Background: The safety of alternative analgesics is unclear. We examined the comparative safety of nonselective NSAIDs (nsNSAIDs), selective cyclooxygenase 2 inhibitors (coxibs), and opioids.
Methods: Medicare beneficiaries from Pennsylvania and New Jersey who initiated therapy with an nsNSAID, a coxib, or an opioid from January 1, 1999, through December 31, 2005, were matched on propensity scores. We studied the risk of adverse events related to analgesics using incidence rates and adjusted hazard ratios (HRs) from Cox proportional hazards regression.
Results: The mean age of participants was 80.0 years, and almost 85% were female. After propensity score matching, the 3 analgesic cohorts were well balanced on baseline covariates. Compared with nsNSAIDs, coxibs (HR, 1.28; 95% confidence interval [CI], 1.01-1.62) and opioids (1.77; 1.39-2.24) exhibited elevated relative risk for cardiovascular events. Gastrointestinal tract bleeding risk was reduced for coxib users (HR, 0.60; 95% CI, 0.35-1.00) but was similar for opioid users. Use of coxibs and nsNSAIDs resulted in a similar risk for fracture; however, fracture risk was elevated with opioid use (HR, 4.47; 95% CI, 3.12-6.41). Use of opioids (HR, 1.68; 95% CI, 1.37-2.07) but not coxibs was associated with an increased risk for safety events requiring hospitalization compared with use of nsNSAIDs. In addition, use of opioids (HR, 1.87; 95 CI, 1.39-2.53) but not coxibs raised the risk of all-cause mortality compared with use of nsNSAIDs.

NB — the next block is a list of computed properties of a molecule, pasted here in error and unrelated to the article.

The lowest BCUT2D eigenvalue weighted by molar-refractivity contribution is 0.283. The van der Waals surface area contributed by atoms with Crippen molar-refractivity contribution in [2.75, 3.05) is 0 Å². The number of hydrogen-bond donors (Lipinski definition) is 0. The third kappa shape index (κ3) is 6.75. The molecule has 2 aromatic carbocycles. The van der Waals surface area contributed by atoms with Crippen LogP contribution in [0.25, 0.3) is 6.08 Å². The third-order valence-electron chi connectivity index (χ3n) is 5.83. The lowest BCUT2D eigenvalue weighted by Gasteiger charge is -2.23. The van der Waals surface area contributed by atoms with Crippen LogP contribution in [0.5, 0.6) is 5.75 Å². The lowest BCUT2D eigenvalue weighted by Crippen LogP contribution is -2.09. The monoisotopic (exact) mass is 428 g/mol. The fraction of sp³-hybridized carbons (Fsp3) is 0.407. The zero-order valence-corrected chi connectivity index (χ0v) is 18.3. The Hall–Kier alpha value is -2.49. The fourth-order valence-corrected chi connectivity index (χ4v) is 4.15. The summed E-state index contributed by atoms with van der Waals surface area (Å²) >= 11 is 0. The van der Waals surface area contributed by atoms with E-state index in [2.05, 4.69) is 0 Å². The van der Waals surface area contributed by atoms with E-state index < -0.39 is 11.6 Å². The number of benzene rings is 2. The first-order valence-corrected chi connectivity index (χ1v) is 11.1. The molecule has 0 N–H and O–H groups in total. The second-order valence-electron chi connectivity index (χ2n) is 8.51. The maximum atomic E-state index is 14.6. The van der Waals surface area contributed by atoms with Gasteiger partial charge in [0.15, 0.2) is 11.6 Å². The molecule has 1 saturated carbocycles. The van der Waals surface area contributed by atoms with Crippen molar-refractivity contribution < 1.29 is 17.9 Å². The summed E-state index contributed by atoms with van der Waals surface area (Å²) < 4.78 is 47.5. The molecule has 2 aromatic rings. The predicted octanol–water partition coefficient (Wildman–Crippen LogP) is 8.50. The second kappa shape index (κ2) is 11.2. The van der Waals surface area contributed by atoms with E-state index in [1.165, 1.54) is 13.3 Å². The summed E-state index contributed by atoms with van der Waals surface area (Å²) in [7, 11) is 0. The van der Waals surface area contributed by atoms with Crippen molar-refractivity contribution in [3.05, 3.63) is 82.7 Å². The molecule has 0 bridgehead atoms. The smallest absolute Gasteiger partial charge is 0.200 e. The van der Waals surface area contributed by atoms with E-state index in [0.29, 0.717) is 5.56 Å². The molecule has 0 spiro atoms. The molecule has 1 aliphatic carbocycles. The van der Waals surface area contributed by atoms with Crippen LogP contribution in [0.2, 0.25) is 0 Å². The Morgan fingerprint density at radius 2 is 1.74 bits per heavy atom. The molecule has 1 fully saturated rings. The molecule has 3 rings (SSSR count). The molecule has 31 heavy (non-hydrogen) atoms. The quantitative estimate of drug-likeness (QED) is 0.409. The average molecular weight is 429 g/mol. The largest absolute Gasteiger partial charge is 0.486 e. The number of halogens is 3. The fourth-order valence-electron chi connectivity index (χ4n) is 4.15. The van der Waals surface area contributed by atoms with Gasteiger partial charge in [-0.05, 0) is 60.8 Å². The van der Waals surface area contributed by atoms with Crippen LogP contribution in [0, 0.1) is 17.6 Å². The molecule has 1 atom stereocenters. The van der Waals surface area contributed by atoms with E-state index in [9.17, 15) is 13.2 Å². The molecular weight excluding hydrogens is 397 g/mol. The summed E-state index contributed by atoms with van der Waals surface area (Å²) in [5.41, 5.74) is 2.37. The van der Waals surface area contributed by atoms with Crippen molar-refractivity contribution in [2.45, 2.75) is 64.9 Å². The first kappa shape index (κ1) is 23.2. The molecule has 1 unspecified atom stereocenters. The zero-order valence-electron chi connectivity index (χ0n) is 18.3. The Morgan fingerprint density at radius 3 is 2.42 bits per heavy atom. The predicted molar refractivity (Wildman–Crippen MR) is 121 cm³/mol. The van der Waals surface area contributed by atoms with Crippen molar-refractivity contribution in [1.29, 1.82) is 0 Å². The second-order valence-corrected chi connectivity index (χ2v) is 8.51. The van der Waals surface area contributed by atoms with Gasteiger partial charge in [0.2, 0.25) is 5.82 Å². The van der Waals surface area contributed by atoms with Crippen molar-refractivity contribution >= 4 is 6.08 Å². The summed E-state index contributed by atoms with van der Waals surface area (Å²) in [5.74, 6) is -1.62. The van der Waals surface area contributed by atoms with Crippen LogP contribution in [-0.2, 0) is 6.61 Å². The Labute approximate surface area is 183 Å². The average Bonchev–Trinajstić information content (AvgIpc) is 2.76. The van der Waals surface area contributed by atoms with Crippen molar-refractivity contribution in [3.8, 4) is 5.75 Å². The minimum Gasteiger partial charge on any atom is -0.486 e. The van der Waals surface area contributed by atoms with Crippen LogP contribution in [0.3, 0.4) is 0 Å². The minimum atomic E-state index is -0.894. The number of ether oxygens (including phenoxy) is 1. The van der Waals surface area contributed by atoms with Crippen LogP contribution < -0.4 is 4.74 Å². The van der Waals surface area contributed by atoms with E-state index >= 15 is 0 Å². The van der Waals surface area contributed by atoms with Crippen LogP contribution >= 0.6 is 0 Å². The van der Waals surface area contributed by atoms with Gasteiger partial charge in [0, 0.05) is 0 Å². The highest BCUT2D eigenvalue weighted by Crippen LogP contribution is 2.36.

Conclusions: The comparative safety of analgesics varies depending on the safety event studied. Opioid use exhibits an increased relative risk of many safety events compared with nsNSAIDs.